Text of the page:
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kegasaurus
September 1st, 2003, 05:28 PM
My point here is that Fantasy is fiction and fiction is fantasy. When we get down too it, isn't me thinking about going to the toilet when I need to whizz a fantasy? I havn't gone to the toilet, I still need to whizz, so isn't this a fantasy of mine?

Madonna kissed Britney, that was a fantasy of mine, but now its true. Is this SCi-Fi?. The probability wasn't there, yet its happened. Can't be fantasy anymore.

Julian
September 1st, 2003, 05:38 PM
Originally posted by Erfael
Julian, I didn't mean some of the things you thought. If you're not a native English speaker, I should have worded a couple of things differently so as to not confuse you.

And I, it seems, should have been a little less succinct. But then, I didn't realise you got confused so easily... ;)

Erfael
September 1st, 2003, 05:52 PM
Now we're getting somewhere. Fiction is fantasy. Fantasy is fiction.

All of our categories merely describe the ways and amount something deviates from our real world. Without the categories, it would all be rather more difficult to narrow searches, say, at the bookstore or even in discussion. If it deviates in a certain way, it's fantasy, another way, horror.

The difficulty we're getting into is when it deviates in ambiguous or multiple ways. In those circumstances it's sometimes difficult to put it into one category, and we get debates over what things are.

I think in your statement, "Fantasy is fiction, and fiction is fantasy" is a little misleading. Looks like "genre is descriptor, and genre is descriptor," meaning that Fantasy as a genre is fiction, and fiction as a genre is a deviation from reality. I agree with that.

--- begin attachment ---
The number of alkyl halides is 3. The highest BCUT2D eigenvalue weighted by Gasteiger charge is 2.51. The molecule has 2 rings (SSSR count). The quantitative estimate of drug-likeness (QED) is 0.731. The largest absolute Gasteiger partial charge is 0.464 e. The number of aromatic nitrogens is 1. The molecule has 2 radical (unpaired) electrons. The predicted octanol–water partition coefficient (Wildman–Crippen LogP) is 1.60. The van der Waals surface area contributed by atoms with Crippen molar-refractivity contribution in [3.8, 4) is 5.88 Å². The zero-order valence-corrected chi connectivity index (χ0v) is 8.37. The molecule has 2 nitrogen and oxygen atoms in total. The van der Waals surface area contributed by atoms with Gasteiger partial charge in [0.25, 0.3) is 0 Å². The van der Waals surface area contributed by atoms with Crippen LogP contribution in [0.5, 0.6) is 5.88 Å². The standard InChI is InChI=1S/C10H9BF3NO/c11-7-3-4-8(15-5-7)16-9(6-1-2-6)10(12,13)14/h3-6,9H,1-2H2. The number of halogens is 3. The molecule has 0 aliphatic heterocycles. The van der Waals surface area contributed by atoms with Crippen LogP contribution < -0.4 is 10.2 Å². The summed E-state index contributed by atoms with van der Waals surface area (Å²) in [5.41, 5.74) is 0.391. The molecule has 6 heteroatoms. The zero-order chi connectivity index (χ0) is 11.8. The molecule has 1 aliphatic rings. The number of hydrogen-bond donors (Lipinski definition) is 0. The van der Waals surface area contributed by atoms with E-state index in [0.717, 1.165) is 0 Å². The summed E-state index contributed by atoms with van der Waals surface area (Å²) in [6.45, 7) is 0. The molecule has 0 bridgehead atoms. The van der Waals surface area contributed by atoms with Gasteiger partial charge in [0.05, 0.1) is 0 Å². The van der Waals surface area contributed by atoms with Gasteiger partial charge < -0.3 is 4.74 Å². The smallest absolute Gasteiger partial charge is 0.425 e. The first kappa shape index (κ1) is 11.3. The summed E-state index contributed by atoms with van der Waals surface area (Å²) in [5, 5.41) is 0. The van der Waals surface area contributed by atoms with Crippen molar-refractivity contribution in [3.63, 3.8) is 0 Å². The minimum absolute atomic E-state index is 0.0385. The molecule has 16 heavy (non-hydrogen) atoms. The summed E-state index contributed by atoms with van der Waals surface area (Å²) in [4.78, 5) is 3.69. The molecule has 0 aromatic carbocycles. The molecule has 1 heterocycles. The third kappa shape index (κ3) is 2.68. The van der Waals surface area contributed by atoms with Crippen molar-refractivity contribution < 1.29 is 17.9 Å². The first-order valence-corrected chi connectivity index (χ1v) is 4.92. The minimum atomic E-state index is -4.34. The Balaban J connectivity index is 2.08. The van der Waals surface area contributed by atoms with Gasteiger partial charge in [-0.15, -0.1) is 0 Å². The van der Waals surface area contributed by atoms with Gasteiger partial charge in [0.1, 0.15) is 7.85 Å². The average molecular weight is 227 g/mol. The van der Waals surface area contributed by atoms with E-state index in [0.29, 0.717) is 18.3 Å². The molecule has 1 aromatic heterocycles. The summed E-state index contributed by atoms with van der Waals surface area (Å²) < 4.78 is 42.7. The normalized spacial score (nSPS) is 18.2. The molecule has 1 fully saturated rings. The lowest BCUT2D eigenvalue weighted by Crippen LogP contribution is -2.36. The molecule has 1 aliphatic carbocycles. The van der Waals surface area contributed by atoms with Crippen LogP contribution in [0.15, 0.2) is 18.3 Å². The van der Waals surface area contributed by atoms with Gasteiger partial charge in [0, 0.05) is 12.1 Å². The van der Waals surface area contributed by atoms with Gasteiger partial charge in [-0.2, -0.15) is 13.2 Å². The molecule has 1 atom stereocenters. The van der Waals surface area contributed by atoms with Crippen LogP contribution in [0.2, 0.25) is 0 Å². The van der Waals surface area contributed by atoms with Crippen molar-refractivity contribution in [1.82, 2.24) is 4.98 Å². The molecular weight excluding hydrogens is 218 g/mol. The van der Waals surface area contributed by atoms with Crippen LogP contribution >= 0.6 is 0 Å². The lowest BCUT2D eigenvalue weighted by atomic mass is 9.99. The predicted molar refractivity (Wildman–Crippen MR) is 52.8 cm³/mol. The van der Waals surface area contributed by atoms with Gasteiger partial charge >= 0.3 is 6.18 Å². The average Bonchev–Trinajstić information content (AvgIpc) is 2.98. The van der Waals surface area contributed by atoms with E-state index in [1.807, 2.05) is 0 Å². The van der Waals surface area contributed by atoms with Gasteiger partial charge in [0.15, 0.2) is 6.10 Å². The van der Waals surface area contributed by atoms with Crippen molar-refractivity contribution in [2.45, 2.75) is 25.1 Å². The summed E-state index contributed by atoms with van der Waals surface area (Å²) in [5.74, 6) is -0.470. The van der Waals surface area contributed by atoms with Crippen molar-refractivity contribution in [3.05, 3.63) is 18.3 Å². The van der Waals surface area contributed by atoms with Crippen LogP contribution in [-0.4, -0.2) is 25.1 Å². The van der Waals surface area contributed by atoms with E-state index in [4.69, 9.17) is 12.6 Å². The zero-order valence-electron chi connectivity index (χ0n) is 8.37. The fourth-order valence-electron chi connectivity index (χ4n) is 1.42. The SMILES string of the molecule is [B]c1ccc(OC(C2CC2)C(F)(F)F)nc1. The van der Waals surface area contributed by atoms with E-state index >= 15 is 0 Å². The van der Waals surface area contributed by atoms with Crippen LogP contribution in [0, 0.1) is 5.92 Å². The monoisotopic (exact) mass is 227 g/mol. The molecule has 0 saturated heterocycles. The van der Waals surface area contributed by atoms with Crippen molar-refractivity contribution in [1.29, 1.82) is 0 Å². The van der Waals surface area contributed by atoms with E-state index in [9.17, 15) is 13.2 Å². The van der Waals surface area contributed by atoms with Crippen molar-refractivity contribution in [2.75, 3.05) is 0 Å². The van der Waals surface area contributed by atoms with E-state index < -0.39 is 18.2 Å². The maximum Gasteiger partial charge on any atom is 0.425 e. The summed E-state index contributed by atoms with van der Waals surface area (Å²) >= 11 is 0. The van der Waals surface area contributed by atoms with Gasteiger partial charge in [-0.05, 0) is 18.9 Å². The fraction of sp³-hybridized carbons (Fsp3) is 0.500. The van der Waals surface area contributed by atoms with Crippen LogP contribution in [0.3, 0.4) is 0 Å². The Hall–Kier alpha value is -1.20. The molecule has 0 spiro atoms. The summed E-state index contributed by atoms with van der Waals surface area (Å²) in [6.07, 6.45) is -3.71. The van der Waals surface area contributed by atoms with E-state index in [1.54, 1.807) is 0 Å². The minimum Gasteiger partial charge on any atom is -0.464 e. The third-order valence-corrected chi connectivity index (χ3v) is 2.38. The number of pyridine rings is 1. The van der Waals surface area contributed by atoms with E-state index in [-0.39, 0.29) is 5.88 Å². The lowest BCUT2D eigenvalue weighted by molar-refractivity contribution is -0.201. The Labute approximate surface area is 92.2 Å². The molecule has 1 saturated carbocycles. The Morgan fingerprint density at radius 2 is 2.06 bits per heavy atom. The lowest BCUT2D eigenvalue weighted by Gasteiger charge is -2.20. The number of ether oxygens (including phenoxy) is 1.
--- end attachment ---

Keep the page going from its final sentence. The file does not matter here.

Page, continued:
I think you were meaning it as a tautological statement, though, which I don't necessarily agree with, that the fantasy and fiction genres are one and the same in both directions. I don't agree with this. I think that there needs to be some extra element, an extra deviation from pure fact(usually considered a magical one) to make something fantasy other than lack of probablility.

kegasaurus
September 1st, 2003, 06:22 PM
Which is why we have sub-genres. For me (in that magical of Internet terms - IMO) all fantasy needs is some sort of side step from reality. Urban fantasy is a great example here. It's a misnomer that fantasy is some sort of differentitation from reality. All fantasy is, is reality askewed. A smile instead of a frown could cause the universe to fold upon itself, adn this is why it is fantastical. You could prove this with some sort of formula, maybe an interpretation of an interpretation, which makes the physics of the world make sense. As this had never been proven, it is still a fantasy, whether it be of the person that came up with the unproven therom, or the person reading it.

We could get philosphical and say what is truth, what is reality? Is what we are seeing just a figment of a figment? Thus we have a fantastical thought, a question within a question. IMO, that's all it takes to be fantasy. Whether it be ones persons truth v another's question? Is this fantasy or reality?

And its here we find that genre is a personal perspective, based upon belief adn self-imposed structure.

If I say its fantasy, to me its fantasy, yet to you it may not be. Truth is not a definite, its an implausable concept that we use to define reality. If fifty people say its true and one questions it, is there not the possiblitlity that just maybe its not true?

Is fantasy reality? Is reality fantasy? What is fantasy? What is reality.